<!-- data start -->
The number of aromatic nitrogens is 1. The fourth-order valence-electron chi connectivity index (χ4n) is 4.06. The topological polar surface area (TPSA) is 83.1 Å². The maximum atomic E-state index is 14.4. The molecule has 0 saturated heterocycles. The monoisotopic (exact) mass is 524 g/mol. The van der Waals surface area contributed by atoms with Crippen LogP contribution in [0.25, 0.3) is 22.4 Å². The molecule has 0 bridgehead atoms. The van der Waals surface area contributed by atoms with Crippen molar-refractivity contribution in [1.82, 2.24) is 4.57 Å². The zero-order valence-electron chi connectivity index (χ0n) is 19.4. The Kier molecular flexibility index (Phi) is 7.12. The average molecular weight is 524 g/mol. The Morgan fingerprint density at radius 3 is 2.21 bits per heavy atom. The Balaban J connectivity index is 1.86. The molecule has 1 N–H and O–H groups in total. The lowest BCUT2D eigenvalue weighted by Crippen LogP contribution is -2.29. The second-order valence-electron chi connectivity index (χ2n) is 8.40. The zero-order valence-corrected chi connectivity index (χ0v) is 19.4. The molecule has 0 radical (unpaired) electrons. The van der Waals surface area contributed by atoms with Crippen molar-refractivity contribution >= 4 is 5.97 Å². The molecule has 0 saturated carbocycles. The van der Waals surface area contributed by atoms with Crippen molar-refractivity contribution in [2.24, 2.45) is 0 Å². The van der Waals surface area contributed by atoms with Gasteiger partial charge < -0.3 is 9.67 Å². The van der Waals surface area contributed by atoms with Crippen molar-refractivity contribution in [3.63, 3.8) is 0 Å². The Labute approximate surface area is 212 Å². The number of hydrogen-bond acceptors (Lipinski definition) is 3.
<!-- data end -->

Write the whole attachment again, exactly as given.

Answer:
The number of aromatic nitrogens is 1. The fourth-order valence-electron chi connectivity index (χ4n) is 4.06. The topological polar surface area (TPSA) is 83.1 Å². The maximum atomic E-state index is 14.4. The molecule has 0 saturated heterocycles. The monoisotopic (exact) mass is 524 g/mol. The van der Waals surface area contributed by atoms with Crippen LogP contribution in [0.25, 0.3) is 22.4 Å². The molecule has 0 bridgehead atoms. The van der Waals surface area contributed by atoms with Crippen molar-refractivity contribution in [1.82, 2.24) is 4.57 Å². The zero-order valence-electron chi connectivity index (χ0n) is 19.4. The Kier molecular flexibility index (Phi) is 7.12. The average molecular weight is 524 g/mol. The Morgan fingerprint density at radius 3 is 2.21 bits per heavy atom. The Balaban J connectivity index is 1.86. The molecule has 1 N–H and O–H groups in total. The lowest BCUT2D eigenvalue weighted by Crippen LogP contribution is -2.29. The second-order valence-electron chi connectivity index (χ2n) is 8.40. The zero-order valence-corrected chi connectivity index (χ0v) is 19.4. The molecule has 0 radical (unpaired) electrons. The van der Waals surface area contributed by atoms with Crippen molar-refractivity contribution >= 4 is 5.97 Å². The molecule has 0 saturated carbocycles. The van der Waals surface area contributed by atoms with Crippen molar-refractivity contribution in [2.24, 2.45) is 0 Å². The van der Waals surface area contributed by atoms with Gasteiger partial charge < -0.3 is 9.67 Å². The van der Waals surface area contributed by atoms with Crippen molar-refractivity contribution in [3.63, 3.8) is 0 Å². The Labute approximate surface area is 212 Å². The number of hydrogen-bond acceptors (Lipinski definition) is 3.